Some of the beach waste found on Svalbard. (Photo: Eirik Mikkelsen)
Some of the beach waste found on Svalbard. (Photo: Eirik Mikkelsen)

How knowledge can reduce ocean waste

OPINION: By analysing heaps of trash found at Svalbard's coasts, we can potentially reduce the amount of plastic polluting the ocean, writes researcher.

An increased focus on marine plastic pollution from environmental organisations, journalists and scientists, has contributed to more and more people being aware of the magnitude and consequences of this pollution. Reports about islands of litter, beaches covered in plastics and animals that suffer and die from getting entangled in or ingesting plastic, have contributed to this awareness.

Clean-up technologies have been suggested, from giant floating booms that utilise ocean currents to collect litter, to fine-meshed trawl nets to clean the oceans of microplastics. In addition to being very costly, it is highly uncertain if these technologies will work. Implementation of such technologies may also have a negative impact on the environment since plastic and organisms in the oceans now, unfortunately, are often closely integrated.

While it would be nice if fancy technology could save us from this environmental crisis, the most cost-effective measure to marine plastic pollution is to prevent that this waste ends up in nature in the first place.

We need to improve our knowledge on how waste management can be improved and change our current attitude to how we use and dispose of plastics.

That is why a team of fishers from Norway, Russia, Iceland and Great Britain got together and looked through beach litter collected at Svalbard by volunteers. The aim was to learn how to “read” the waste and thereby be able to say something about its origin and why it ended up at sea.

Lost or dumped?

So, what did we find out? Firstly, we concluded that without the help of experts we wouldn’t have been able to read much out of the waste. In this case the fishers were our key experts as there are few people living in this region, but a large fishery around Svalbard and adjacent areas. Fisheries related waste and waste from other marine activities is therefore dominating what is found along the beaches of Svalbard.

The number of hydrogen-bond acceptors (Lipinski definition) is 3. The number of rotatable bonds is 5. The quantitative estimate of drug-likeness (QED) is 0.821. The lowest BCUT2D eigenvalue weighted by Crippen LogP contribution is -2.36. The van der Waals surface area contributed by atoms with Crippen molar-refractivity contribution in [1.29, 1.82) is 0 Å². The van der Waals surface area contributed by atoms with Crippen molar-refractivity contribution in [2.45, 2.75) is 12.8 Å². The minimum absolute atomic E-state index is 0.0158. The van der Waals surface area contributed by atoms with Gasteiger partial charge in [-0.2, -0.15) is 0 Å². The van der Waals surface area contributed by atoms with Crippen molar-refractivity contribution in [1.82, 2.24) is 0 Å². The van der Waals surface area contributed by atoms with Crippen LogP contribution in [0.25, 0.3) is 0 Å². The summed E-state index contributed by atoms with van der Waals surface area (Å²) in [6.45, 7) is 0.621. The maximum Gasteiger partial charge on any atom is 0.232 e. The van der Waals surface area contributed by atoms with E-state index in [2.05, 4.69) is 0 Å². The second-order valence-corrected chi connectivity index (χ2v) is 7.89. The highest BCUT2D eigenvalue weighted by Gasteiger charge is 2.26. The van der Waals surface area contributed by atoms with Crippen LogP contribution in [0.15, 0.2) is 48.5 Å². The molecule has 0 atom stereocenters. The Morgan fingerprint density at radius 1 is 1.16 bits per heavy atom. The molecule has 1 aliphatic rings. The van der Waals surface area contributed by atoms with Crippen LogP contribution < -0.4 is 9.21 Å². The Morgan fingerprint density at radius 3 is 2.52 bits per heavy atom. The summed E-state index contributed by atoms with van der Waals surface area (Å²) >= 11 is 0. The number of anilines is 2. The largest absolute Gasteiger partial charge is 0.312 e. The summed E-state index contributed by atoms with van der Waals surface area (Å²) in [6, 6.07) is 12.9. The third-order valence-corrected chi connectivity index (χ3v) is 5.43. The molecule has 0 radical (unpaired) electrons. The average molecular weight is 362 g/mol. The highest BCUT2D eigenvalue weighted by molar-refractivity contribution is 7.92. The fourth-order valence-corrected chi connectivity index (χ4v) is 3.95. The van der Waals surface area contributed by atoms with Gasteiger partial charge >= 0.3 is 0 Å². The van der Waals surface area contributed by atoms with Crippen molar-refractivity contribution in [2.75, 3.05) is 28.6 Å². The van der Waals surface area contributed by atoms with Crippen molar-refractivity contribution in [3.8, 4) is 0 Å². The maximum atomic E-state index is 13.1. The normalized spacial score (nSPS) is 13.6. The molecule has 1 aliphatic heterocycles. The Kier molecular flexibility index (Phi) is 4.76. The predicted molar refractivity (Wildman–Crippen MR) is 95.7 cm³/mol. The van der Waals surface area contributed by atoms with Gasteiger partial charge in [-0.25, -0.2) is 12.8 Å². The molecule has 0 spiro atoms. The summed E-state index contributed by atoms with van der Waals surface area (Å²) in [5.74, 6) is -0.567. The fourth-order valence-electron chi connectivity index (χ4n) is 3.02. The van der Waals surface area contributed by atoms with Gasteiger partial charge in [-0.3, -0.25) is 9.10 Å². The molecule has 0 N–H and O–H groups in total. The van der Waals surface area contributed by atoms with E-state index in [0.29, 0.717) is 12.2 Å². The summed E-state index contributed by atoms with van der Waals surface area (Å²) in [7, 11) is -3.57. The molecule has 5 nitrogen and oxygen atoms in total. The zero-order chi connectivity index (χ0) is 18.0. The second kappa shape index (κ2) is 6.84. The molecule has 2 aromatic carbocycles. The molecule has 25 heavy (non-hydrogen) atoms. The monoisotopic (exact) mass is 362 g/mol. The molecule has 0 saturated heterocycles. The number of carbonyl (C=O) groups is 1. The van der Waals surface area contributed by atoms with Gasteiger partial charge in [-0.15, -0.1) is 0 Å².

From the fishers we learned how we could tell if fishing equipment had been lost or dumped, they could also tell us what items belong under deck and therefore could not have been washed overboard in bad weather.

We learned that a trawl net was valuable and efforts are therefore made to avoid losses. Our Icelandic fisheries expert told us that they had reduced the loss of trawl nets significantly by changing the way they operate the trawl. They could also tell that the bundles of strapping bans that we find along the coast are likely dumped as these are used under deck, for example to strap boxes of fish together. What was more difficult to say, was the origin of the fishing equipment that was found, as this is traded internationally and is used on vessels of different nationalities.

Household trash

But there was not only fishing related litter in the pile of waste we looked through. Large amounts of household packaging tells us that a variety of actors contribute to the waste that is found. Due to the large size of some of this packaging, it is likely that some of this comes from larger vessels. While we found a number of packages of Norwegian origin, such as ketchup and mustard bottles, a large number of nationalities were represented in the waste.

This underlines the importance of international cooperation in reducing the amount of waste that enters our oceans. Ocean currents bring litter across large distances, and some of the litter that ended up as data for a bunch of scientists at Svalbard are likely to originate further south. How much of the litter that is transported long versus short distances, however, is something we still don’t know.

Through the research project Marine plastic pollution in the Arctic we are going to keep filling the pieces of the puzzle of why litter ends up in our oceans. Our next step is to conduct interviews and distribute surveys among Norwegian and Russian fishers in the region to find out what measures we can implement to improve waste management and reduce marine littering. And while you wait for the results you can be a part of the solution today: reduce the amount of waste you produce, recycle and pick up litter that you find on your way!

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